Here is how Axios reported it:
The U.S. added 250,000 jobs in October, beating the 190,000 jobs estimate from economists, the Labor Department said on Friday. Unemployment rate held at 3.7%, a nearly 50-year low, while wages grew 3.1% year-over-year, the biggest jump since 2009.
Why it matters: The final gauge of the Trump economy before the midterm elections was strong. Separately, it reinforces the Federal Reserve's case to raise interest rates one more time this year.
- Job growth was strong in health care, manufacturing, and construction sectors.
- Hispanic unemployment hit a record low of 4.4%, while African American unemployment ticked slightly higher to 6.2%.
- September's jobs number was revised lower to 118,000 from 134,000, but that was offset by an upward revision in August's jobs number.
- The Labor Department said Hurricane Michael, which made landfall during the surveying period for jobs, had "no discernible effect" on employment data in October.
The bottom line: Jason Furman, former Chairman of the Council of Economic Advisors under Obama, tweeted that this was an exceptional jobs report:
I’m not seeing anything bad in this jobs report. Strong hourly wage growth, even stronger weekly wage growth, higher labor force participation, lower broader underemployment, while job growth bounced back from last month and the unemployment rate remained low.
Mayor LaToya Cantrell today released the following statement on the Trump Administration’s recent efforts to deport Vietnamese immigrants legally residing in the United States, many of whom have lived in the United States for decades
The demands of the Honduras migrants caravan show what this is all about; shaking down the American people. We have played the role of Uncle Sucker long enough. It is time to stop the giveaways toward illegal aliens and start focusing on the people who deserve the help, the American taxpayers.
However, Axios also reported today that despite the good numbers, all is not Ok at the corral:
Cracks are beginning to show in a booming economy that's on pace for a 10th year of continuous growth, Axios markets reporter Courtenay Brown writes.
- Why it matters:There's plenty of good news — economists expect today's jobs report to show unemployment holding at a stunning 49-year low, for instance. (Current Reuters headline: "U.S. job growth seen accelerating; strong annual wage gain expected.") But look closer, and visible threats suggest an all-out recession could come as soon as next year.
Key economic indicators are flashing red:
- Worker productivity is sluggish.The third quarter marked the "32nd straight quarter of yearly growth below 2%, a long and consistent stretch of anemic growth that hasn’t happened before in the post-World War II era," the WSJ reports.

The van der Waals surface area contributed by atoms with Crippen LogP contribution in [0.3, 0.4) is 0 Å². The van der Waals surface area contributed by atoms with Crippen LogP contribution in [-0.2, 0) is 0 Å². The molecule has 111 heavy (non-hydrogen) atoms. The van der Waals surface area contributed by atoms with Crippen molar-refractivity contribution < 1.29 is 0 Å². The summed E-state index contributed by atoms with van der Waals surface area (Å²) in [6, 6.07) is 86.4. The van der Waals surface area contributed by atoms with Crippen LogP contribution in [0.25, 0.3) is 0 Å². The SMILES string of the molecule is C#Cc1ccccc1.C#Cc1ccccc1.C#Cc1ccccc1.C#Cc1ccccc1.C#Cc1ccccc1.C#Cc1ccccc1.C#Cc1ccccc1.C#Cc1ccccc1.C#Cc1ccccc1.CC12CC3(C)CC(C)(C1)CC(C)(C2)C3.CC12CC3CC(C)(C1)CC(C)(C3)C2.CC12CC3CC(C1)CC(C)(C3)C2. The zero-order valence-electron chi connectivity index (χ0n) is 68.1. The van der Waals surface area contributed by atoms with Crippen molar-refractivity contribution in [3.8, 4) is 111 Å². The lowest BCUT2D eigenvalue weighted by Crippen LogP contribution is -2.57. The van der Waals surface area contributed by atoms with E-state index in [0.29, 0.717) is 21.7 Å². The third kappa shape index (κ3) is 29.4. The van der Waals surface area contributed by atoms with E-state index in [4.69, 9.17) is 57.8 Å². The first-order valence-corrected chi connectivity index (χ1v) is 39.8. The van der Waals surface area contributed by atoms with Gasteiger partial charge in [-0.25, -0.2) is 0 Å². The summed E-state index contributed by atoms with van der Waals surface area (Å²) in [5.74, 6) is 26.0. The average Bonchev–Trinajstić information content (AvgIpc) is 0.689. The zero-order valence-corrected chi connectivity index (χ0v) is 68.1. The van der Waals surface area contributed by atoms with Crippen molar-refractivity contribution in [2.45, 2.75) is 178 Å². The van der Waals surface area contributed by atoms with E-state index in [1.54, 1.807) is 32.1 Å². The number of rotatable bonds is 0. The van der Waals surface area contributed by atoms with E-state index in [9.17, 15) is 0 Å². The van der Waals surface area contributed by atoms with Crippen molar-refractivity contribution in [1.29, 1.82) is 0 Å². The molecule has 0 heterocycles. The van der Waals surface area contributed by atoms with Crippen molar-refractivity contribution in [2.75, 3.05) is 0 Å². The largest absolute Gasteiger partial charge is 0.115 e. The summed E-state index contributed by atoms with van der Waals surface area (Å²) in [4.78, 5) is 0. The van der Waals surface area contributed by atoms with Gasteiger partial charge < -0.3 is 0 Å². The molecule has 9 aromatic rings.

- Manufacturing activity has stalledfor the first time in two years, possibly the result of President Trump's multi-front trade war.
- Business investment is laggardly.Rather than using their $1.2 trillion tax cut on capital spending, companies are on track for the biggest-everyear of stock buybacks, possibly reaching $1 trillion.
And U.S. economic growth is already slowing:
- In the third quarter,GDP growth retreated to a 3.5% annual rate, down from 4.2% the prior quarter. Going forward, economists expectgrowth to hit 2.9% in the fourth quarter, and 2.5% in the first quarter of 2019.
Forecasts are all over the map — but recession is a common theme.
- Megan Greene, chief economist at Manulife Asset Management, expects a recession after 2021.
- Mark Yusko, founder of hedge fund Morgan Creek Capital, forecasts recession next year, and puts the oddsat 100% — thanks to trade tensions.
- “The trade rhetoric is one of the dumbest things in the history of all administrations and it will cause a global recession,” Yusko told a recentinvestment conference.
Another concern is the Fed's series of interest rate hikes, which are pushing up prices and are a leading indicator of recession:
- According to Greene, the U.S. has slipped into recession during 10 out of the last 13 rate-hiking cycles.
- The Fed has signaled that it will keep raising rates to keep inflation in check. That's bad news if you're a big corporation hoping to borrowon the cheap.
- Prices for everything from rolled aluminum to cookies are on the rise, per The Wall Street Journal, after years of low inflation. “History is not on our side,” Greene said.
The White House says it has no plans to revise its GDP forecast of 3.5% this year and a bit above 3% in 2019.
- Kevin Hassett,chair of Trump's Council of Economic Advisers, told Axios that capital investmenthas rebounded since Trump's election, and that it will sustain growth. (In the third quarter, business investment growth slowed to 0.8% from 8.5% in the second quarter, and 11.5% in the prior quarter.)
- Hassett told us:"It's not a 'sugar high' because when [companies] buy lots of capital goods, then it goes into GDP when it's investment, and then increases GDP when you turn the machines on and produce output."
Be smart: Growth is still healthy, but the economy is unquestionably slowing.